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'ROUTES IN PERSIA. SECTION III' [‎94r] (192/739)

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The record is made up of 1 volume (367 folios). It was created in 1898. It was written in English. The original is part of the British Library: India Office The department of the British Government to which the Government of India reported between 1858 and 1947. The successor to the Court of Directors. Records and Private Papers.


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No. Ift—confd.
Isfahan to Gulpaigan.
Names of stages.
D istancks
in miles.
8 Gulpaigan
'Thxeefarsahhs from Kukh, in the highest part
of the pass, is a ruined fort with a little spring
with reservoir. Iliat flocks in the neighbour
hood. The pass called Girandar Hasan Falak
here leads into the Seneh Alwand valley, where
Kurai is situated. The road leading from
Gulpaigan over the pass, unites with the road
above described, just before reaching Kumi,
which is § farsakhs from Kokah.
Five and-a-half farsalchs west. Valley wide and
apparently destitute of villages, but flocks of
sheep are met with. The little town occupies
one of the higher undulations of the valley. Its
mud-built houses rise above each other, and there
are some two-storied brick buildings on a rocky
bluff at the eastern end. A few shops. Popula
tion about 2,000. Water from Jcanats, collected
in a reservoir half a mile from the village.
V mere track leads in 10 miles to two or three villages;
it then enters a mass of confused low hills, the
undulations becoming very steep and rocky as it
nears Khonsa. In front rises the high barren
chain of El Ahwaz, Behind and to the north
ward the ranges are low and of the usual sterile,
monotonous kind. Tin and copper are found
amongst these hills. The valley is barren and
dreary enough; but from a rising piece of
ground, Gulpaigan and its neighbourhood can be
seen 10 miles to the northward. The undula
tions get steeper, and the rough way leads at times
over the bare rock ; in places clear little streams
issue from the soil and herbs and flowers spring
up. The sudden change from this barrenness to
exuberant fertility is most rerrarkable, for
Khonsa and its superb valley, overflowing with
rich foliage and cultivation, lies at the traveller's
feet on emerging from the rocky way. This
beautiful valley, extending^ north and south for
6 or 7 miles, is often very narrow, and in some
parts merely a gorge ; a chain of hills rises almost
at once from the cultivation on the western side,
and inconsiderable hills running into each other,
without the slightest semblance of vegetation,
from the boundary to the eastward. A break
neck path leads to a large and neglected burial-
ground, and into Khonsa through a dirty and
poor-looking bazaar. Cf. Route No. 80, stage 5.
Road leads at first by gardens and orchards irri
gated by the line stream from Khonsa, that is on

About this item


The volume is a Government of India official publication entitled Routes in Persia. Section III. Compiled in the Intelligence Branch of the Quarter Master General's Department in India (Simla: printed at the Government Central Printing Office, 1898).

The volume contains details of all land routes (numbered 1-247) in Persia starting from Russian territory and extending south as far as a line drawn from Karmanshah [Kermānshāh] south-eastwards through Burujird [Borūjerd], Isfahan [Eşfahān] and Yazd to Karman [Kermān], and thence north-east to Khabis [Khabīş] and Neh to Lash Juwain [Lāsh-e Juwayn].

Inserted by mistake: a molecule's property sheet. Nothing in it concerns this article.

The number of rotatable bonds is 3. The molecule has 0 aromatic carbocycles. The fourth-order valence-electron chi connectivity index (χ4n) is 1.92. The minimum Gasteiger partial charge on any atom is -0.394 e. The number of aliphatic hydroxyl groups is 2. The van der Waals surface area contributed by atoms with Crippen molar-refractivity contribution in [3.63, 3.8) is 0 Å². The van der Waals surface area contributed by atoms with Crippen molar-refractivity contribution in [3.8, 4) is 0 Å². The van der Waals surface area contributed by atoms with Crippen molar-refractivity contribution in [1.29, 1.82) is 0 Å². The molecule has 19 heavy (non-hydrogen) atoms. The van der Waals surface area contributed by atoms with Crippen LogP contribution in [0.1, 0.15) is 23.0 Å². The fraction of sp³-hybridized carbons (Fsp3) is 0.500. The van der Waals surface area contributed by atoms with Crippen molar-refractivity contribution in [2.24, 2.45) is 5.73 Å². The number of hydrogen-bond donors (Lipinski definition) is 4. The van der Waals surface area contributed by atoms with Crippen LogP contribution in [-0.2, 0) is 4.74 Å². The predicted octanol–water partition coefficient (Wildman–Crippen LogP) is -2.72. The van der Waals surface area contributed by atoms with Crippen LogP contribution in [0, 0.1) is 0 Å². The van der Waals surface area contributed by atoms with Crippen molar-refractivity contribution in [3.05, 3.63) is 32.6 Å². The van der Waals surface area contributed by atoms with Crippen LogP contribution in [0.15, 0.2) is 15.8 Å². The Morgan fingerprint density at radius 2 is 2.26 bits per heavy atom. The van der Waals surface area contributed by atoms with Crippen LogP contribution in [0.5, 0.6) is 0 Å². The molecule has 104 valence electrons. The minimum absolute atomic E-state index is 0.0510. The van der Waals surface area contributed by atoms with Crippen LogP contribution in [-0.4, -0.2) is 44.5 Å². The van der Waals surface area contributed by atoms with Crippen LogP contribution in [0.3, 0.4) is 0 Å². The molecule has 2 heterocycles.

The information given for each route comprises:

  • number of route;
  • place names forming starting point and destination of route;
  • authority and date;
  • number of stage;
  • names of stages;
  • distance in miles (intermediate and total);
  • remarks (including precise details of the route, general geographical information, and information on smaller settlements, local peoples, agriculture, condition of roads, access to water, supplies of wood, and other routes).

An appendix within the volume (folios 356-359) and two separately-stored sets of loose sheets (containing routes numbers 77 (a) and 140-A, folios 363-369) give information too late for incorporation in the body of the work.

The volume also contains pockets attached to the front and back inside covers for maps. These consist of an index map showing the limits of each of the three sections of Routes in Persia (folio 2) and an index map to the routes in Section III (folio 361). There is also a fold-out map of the route from Seistan [Sīstān] to Mashad on folio 232.

An ink stamp on the front cover records the confidential nature of the publication and that it was being transmitted for the information of His Excellency the Viceroy (Victor Alexander Bruce, 9th Earl of Elgin and 16th Earl of Kincardine) only.

Extent and format
1 volume (367 folios)

The volume contains an alphabetical cross index (folios 6-17), and an alphabetical index to names of places (folios 18-25).

Physical characteristics

Foliation: the foliation sequence commences at the front cover and terminates on the last page of the loose supplementary sheets (found in the small grey folder within the main folder); these numbers are written in pencil, are circled, and are located in the top right corner of the recto The front of a sheet of paper or leaf, often abbreviated to 'r'. side of each folio.

Pagination: the volume also contains a printed pagination sequence.

Written in
English in Latin script
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'ROUTES IN PERSIA. SECTION III' [‎94r] (192/739), British Library: India Office Records and Private Papers, Mss Eur F111/371, in Qatar Digital Library <> [accessed 22 August 2019]

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